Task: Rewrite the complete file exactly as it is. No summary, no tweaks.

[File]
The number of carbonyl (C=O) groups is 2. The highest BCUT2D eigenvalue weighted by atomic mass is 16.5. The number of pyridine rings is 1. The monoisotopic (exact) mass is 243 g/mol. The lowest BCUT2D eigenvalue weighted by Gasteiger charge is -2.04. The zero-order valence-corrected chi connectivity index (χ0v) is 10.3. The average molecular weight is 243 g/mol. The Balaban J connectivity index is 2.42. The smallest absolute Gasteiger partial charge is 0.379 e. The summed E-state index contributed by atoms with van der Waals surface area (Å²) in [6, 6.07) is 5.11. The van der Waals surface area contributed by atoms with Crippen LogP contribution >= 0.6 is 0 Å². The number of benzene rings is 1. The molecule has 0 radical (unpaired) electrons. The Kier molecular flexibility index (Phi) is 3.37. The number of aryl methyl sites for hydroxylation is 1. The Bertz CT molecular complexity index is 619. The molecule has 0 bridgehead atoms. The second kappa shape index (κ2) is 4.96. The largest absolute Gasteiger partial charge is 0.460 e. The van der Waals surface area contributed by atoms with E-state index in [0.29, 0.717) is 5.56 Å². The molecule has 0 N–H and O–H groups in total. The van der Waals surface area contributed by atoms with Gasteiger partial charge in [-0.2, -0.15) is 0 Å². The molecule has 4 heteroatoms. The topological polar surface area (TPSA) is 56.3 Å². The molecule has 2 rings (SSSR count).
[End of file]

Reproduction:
The number of carbonyl (C=O) groups is 2. The highest BCUT2D eigenvalue weighted by atomic mass is 16.5. The number of pyridine rings is 1. The monoisotopic (exact) mass is 243 g/mol. The lowest BCUT2D eigenvalue weighted by Gasteiger charge is -2.04. The zero-order valence-corrected chi connectivity index (χ0v) is 10.3. The average molecular weight is 243 g/mol. The Balaban J connectivity index is 2.42. The smallest absolute Gasteiger partial charge is 0.379 e. The summed E-state index contributed by atoms with van der Waals surface area (Å²) in [6, 6.07) is 5.11. The van der Waals surface area contributed by atoms with Crippen LogP contribution >= 0.6 is 0 Å². The number of benzene rings is 1. The molecule has 0 radical (unpaired) electrons. The Kier molecular flexibility index (Phi) is 3.37. The number of aryl methyl sites for hydroxylation is 1. The Bertz CT molecular complexity index is 619. The molecule has 0 bridgehead atoms. The second kappa shape index (κ2) is 4.96. The largest absolute Gasteiger partial charge is 0.460 e. The van der Waals surface area contributed by atoms with E-state index in [0.29, 0.717) is 5.56 Å². The molecule has 0 N–H and O–H groups in total. The van der Waals surface area contributed by atoms with Gasteiger partial charge in [-0.2, -0.15) is 0 Å². The molecule has 4 heteroatoms. The topological polar surface area (TPSA) is 56.3 Å². The molecule has 2 rings (SSSR count).